As a result of the recent credit crisis, municipal insolvency has become a relevant and important issue. All over America cities are grappling with budget problems, and some of them are even considering bankruptcy. This Article analyzes the municipal bankruptcy process, and inquires whether it provides a sensible solution for urban fiscal crises. In order to examine this question, the Article delves into the prevailing rationales of bankruptcy law-the contractual theory and the fresh start theory. The Article makes the claim that these theories do not adequately explain the municipal bankruptcy process, and that filing for bankruptcy can damage the distressed locality as well as its state and other localities within the state. As an alternative to bankruptcy the Article suggests a proactive state oversight model. This model aims to address the economic problems that lie at the heart of the fiscal crisis, and it allows cities to undergo a genuine rehabilitation process.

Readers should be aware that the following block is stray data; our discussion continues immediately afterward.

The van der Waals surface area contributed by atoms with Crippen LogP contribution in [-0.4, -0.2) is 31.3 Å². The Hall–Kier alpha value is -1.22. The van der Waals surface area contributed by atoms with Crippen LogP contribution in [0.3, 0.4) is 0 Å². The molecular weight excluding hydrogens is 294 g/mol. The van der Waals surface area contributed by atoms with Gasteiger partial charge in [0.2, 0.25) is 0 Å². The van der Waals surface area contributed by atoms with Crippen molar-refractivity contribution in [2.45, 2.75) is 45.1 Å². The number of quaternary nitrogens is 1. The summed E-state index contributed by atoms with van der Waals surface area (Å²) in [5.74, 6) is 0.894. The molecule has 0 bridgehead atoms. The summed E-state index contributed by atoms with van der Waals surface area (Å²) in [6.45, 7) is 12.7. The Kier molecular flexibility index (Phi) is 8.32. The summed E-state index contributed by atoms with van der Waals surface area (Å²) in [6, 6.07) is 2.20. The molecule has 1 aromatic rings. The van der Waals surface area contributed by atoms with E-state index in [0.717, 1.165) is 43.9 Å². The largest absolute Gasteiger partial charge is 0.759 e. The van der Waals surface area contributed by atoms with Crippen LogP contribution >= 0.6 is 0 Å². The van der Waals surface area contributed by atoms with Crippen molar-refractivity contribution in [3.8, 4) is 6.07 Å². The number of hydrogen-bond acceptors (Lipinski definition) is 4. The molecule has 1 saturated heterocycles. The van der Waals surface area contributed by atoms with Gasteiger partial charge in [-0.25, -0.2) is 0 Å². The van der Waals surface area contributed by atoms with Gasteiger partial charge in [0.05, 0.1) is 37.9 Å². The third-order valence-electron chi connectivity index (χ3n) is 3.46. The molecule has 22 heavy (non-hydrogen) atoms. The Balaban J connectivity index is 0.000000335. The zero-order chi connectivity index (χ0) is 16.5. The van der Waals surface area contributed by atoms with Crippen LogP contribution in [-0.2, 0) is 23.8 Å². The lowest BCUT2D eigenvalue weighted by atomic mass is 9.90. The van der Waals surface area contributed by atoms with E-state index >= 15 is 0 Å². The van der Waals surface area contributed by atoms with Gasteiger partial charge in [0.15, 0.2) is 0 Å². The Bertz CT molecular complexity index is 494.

Chapter 9 of the Bankruptcy Code: A Solution in Search of a Problem,
Yale J. on Reg.
Available at: http://digitalcommons.law.yale.edu/yjreg/vol27/iss2/5